50 Years Ago: Names of 45 who died in Vietnam listed

LOS ANGELES

As the Navajo Nation prepared for the Memorial Day holiday in 1969, the Navajo Times presented its readers with the names of 45 members of the tribe who had died so far serving in the Vietnam War. And the actual number probably was even higher as the names that the Times printed came from the tribe that got them from the military.

These names were of men who either listed their hometowns on the reservation or gave some indication in their records that they were members of the tribe. Urban Navajos who did not mention their enrollment in the tribe were not among those on the list. Here are the ones on the list: Johnnie Antonio Jr., Jerry D. Abeita, Frank D. Begay, Frankie Begaye, Felix D. Begaye, Harold Begody, Michael H. Bia, Larry Billie, Alvin Chester, Jerry Claw, Peter Yazzie Claw, Benny Dale, Jerry Daw, Tony Dedman; and Warren Dempsey, Daniel Dee Denipah, Harvey Dodge, Wilfred Draper, Dan Etsitty, James Etsitty, Van Etsitty, Gene Hawthorne, Leonard Hickson, Thomas Hayes, Donald Hicks, Benny L Huskon, Archie H. Iyua Jr., Richard J. Jackson, Billie James Jr.; and Billie M. Knight Jr., Calvin D. Large, Ned Lee, Bobbie J. Martinez, Harry M. Mather, Virgil J. Roberts, Patrick Skeet, Glen Taylor, Huskie Begay Ten, Edward Teller, Edward Tyler, Juan Wilson, Jones L. Yazzie, Leonard L. Yazzie, and Raymond Yazzie.

By 1974, when the war was over, more than 100 Navajo men would have their names on that list.

In news that week, the Navajo Times reported that all 10 of the children who were injured when their school bus hit a power plant smokestack in Fort Defiance were recovering. Most received broken bones in the crash. One had a broken collarbone, another had a broken jaw. Others had broken arms and legs. George Burns, superintendent of the school system, said the district was “fortunate that the injuries were not worse.” The accident occurred on the morning run as the driver was going on the Sawmill route to bring the students to school. According to the accident report, he failed to make a curve and plowed into the smokestack. The bus had 46 students, from kindergarten through high school, on the bus.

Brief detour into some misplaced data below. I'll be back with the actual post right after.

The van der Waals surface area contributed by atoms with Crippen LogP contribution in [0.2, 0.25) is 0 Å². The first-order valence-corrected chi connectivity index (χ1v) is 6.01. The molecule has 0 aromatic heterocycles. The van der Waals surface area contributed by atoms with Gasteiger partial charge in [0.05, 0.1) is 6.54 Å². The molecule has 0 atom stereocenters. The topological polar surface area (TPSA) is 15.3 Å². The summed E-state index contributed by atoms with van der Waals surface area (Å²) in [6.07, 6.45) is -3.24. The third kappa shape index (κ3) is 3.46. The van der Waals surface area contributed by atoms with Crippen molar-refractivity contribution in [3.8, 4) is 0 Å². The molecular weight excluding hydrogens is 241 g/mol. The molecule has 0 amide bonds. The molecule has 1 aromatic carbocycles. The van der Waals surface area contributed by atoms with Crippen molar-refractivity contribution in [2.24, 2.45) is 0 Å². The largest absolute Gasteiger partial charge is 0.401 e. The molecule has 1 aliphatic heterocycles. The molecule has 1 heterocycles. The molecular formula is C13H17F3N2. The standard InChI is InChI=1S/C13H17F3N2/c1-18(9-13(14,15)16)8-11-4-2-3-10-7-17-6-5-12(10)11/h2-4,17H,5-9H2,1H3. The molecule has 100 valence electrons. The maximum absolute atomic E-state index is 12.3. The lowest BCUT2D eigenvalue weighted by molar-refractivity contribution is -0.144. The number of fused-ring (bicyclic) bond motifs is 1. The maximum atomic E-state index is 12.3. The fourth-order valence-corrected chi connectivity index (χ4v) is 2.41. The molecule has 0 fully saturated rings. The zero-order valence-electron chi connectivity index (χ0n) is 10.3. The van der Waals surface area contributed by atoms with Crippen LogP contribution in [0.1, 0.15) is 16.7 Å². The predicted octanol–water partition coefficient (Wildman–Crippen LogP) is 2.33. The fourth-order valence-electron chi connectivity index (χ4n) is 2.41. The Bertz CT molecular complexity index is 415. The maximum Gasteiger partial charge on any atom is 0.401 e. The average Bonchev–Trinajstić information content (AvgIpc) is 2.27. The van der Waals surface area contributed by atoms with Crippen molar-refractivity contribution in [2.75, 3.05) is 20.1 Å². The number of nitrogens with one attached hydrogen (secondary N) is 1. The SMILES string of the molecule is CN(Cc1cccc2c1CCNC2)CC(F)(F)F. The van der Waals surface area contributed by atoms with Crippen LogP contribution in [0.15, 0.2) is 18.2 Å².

Police arrived within five minutes and school officials said that the students had all been examined within 15 minutes. Fort Defiance Hospital was located nearby and enacted its “disaster plan,” which was followed to the letter. Burns later praised the hospital for its speedy actions. Police were still trying to determine the cause of the accident as this issue of the Times went to press. The driver claimed his brakes failed but a preliminary examination indicated the brakes were working as normal.

There was the possibility the driver just failed to negotiate the curve properly and lost control of the bus. The bus was totally destroyed but thankfully the bus hit the smokestack straight on. If it had gone just a few feet to the right and had missed the smokestack, it would have gone into a deep canyon and the injuries would have been a great deal more severe. None of the children were thrown out of the bus.

The Navajo Times learned just after it had gone to press the name of yet another Navajo soldier who died in the war. Leonard M. HIckson, 23, was killed in action on May 18. He was from Fort Defiance. The military said he was among 50 soldiers who died that day on Hamburger Hill. He was the eldest of a set of triplets born to Mr. and Mrs. Albert Hickson Sr.

And finally, the board of regents for Navajo Community College announced this week that they have chosen Ned Hatathli as the new college president. In making the announcement, board members said they wanted to carry out the goal of having a Navajo in charge of education at the college. He replaces Bob Roessel, who had been president of the college since it opened last summer. Hatathli was the deputy director and Roessel will now go into that position.

Hatathli served for seven years as director of the tribe’s Resources Division and before that he was a member of the Navajo Tribal Council, representing Coal Mine Mesa. Under his leadership, the college would prosper, getting grants to expand curriculum and buildings. He served as president of the college until 1972 when his family reported that he had died tragically in an accident when he shot himself while cleaning his rifle.


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About The Author

Bill Donovan

Bill Donovan has been writing about the Navajo Nation government since 1971 and for the Navajo Times since 1976. He is currently semi-retired and is living in Torrance, California, and continues to report for the Navajo Times.